Assistant professor in the College of Agriculture and Life Sciences’ Department of Human Nutrition, Foods, and Exercise
Excellence in Teaching Award from the Center for Excellence in Teaching and Learning at Virginia Tech
The award, presented by the center to approximately nine Virginia Tech faculty members each academic year, recognizes a faculty member's effective, engaged, and dynamic approaches and achievements as an educator.
Among the goals of the Center for Excellence in Teaching and Learning are advancing experiential learning at Virginia Tech and improving student learning through research-based instructional practices and student-centered design. Anderson keeps practical application at the heart of her course and assessment design. “My exams are always situational, where they have to apply the material,” Anderson said. “I never want them to learn material just for the sake of memorizing, but to teach them that they will use this material in their careers.”
Anderson strives to bring an ethic of care to the classroom, prioritizing her students’ mental health in the academic sphere and beyond. Matt Hulver, Professor of Human Nutrition, Foods, and Exercise and Assistant Dean of Health Sciences, highlighted her dedication to the success and well-being of her students. “Angela’s preparedness, enthusiasm, and passion for educating students is unrivaled, but what I admire most is how much she cares for each and every student she encounters,” he said. “Angela cares so deeply that her students succeed, not only in the courses she teaches but also in life. ”
Anderson is committed to learner-centered teaching, using her own passion for the course content to energize students to care about the material. Maya Johnson, a former student and teaching assistant of Anderson’s, spoke of her ability to channel that enthusiasm into engaging, research-based experiences for her students. “Dr. Anderson brings a contagious energy to the classroom, both with her passion for her subject area and her commitment to engage her students,” Johnson said. “Not only does she provide her students with up-to-date research, hands-on activities, and case studies, but she ensures that every single student in her class gets the support they need to be successful.”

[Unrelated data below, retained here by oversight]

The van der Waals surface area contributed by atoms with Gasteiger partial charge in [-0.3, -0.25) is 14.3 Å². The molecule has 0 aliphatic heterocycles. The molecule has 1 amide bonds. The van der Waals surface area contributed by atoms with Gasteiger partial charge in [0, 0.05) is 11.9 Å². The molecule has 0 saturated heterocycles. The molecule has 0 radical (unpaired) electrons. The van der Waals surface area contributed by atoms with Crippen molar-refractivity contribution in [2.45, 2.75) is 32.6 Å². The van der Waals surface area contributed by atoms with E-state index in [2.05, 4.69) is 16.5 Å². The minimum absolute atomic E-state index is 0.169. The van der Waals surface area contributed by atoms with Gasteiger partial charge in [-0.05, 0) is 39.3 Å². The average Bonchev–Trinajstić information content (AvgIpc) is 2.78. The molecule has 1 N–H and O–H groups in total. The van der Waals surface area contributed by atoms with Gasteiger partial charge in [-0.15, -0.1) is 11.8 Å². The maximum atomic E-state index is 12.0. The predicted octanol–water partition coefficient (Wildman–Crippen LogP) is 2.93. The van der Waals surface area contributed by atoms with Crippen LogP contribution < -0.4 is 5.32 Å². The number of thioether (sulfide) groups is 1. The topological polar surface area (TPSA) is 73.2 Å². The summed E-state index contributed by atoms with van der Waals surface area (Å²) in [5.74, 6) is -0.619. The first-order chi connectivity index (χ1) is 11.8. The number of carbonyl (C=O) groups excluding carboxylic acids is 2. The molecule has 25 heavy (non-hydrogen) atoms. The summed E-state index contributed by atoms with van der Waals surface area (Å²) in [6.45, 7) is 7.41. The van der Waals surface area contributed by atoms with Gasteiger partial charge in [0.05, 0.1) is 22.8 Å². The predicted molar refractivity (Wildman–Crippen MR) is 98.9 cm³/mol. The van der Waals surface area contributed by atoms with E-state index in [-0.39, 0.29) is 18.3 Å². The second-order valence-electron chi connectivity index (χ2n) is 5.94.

Among the most meaningful experiences in teaching for Anderson is watching her students go on to do amazing things. “I love to hear from alumni and how the classes that they had me as a professor prepared them for post-graduate school or their jobs,” Anderson said. “I have succeeded when they go on and shine in their own lives.” She also cited end-of-semester emails from students as memorable motivators. Abby Setash is one of the many students who showed appreciation for Anderson’s passion for teaching and emphasis on student wellness. “Dr. Anderson was honestly my saving grace during my years at Virginia Tech,” Setash remembered. “She is a big reason why I am the person I am today, and my collegiate experience wouldn’t have been the same without her.”
Anderson’s advice to new faculty embodies the center’s mission of learner-centered instructional excellence. “Choose people first—the work will always get done,” she advised. “Every time a student walks into my office or I see them on campus, I drop what I am doing to listen. Sometimes it is about class but a lot of time it is about life. Making a difference in these student's lives is a lot about just being present with them.”